SELF-AWARENESS MEANS KNOWING WHO WE ARE – BAD AND GOOD.
In this section, we are discussing self-awareness. This lesson started with physical self-awareness as a metaphor for emotional self-awareness. The former is easy – almost anyone can tell when they are
comfortable, too hot, in pain, etc. Being emotionally self-aware can be more
difficult, especially for young children who are still learning how to process and
How can you help?
- Help them process negative emotions. Instead of telling them to “grow up,” or matching them anger-for-anger during a meltdown, try saying, “It seems like you’re very upset. I’m going to give you some time to think about why, then you can come explain it to me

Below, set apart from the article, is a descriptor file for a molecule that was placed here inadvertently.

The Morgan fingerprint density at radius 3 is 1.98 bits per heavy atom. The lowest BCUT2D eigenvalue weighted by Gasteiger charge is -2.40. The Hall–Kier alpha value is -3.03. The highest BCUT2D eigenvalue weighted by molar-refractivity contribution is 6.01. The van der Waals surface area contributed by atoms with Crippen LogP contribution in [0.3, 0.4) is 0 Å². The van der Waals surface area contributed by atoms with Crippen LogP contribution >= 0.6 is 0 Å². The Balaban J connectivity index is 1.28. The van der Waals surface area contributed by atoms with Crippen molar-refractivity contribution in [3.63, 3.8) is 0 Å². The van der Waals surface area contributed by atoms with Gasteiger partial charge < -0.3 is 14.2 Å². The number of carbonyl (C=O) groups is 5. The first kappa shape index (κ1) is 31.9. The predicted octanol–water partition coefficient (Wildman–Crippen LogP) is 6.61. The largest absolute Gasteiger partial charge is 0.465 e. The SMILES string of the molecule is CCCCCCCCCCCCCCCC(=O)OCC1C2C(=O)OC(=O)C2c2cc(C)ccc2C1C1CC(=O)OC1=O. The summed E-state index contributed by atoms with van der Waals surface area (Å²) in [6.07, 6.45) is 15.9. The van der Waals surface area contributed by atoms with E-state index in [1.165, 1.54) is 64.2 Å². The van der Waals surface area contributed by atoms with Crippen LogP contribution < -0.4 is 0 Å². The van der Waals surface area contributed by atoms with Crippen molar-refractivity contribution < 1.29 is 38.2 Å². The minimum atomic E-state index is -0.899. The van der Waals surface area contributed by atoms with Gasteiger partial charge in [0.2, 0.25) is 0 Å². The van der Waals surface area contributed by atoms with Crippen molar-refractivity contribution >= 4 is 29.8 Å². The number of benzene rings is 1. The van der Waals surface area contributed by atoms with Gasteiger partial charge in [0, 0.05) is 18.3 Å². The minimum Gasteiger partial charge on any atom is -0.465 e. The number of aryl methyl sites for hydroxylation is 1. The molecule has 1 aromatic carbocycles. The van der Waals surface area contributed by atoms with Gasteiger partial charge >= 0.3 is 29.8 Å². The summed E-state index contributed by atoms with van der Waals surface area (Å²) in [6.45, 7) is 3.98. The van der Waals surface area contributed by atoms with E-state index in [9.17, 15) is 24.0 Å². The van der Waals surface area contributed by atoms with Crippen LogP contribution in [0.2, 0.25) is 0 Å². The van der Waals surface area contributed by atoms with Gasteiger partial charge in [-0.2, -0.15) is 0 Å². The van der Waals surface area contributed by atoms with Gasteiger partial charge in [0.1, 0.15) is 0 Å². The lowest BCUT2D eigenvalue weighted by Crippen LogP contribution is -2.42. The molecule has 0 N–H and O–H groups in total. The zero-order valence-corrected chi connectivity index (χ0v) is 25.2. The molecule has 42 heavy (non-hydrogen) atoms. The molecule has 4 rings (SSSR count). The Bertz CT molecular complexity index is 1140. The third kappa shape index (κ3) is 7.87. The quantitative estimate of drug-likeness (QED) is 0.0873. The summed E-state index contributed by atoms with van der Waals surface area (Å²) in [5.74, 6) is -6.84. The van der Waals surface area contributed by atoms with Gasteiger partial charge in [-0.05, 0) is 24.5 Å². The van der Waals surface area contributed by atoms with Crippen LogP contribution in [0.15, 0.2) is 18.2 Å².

- Allow your child to explore their strengths and weaknesses. Let them know that failure is not
absolute. It is an opportunity to learn. A child must be aware of which areas and skills they need to improve in before they are able to do so.
- Encourage your child to express their emotions. Being self-aware is a key component of emotional intelligence, which in turn allows us to build healthy relationships with others.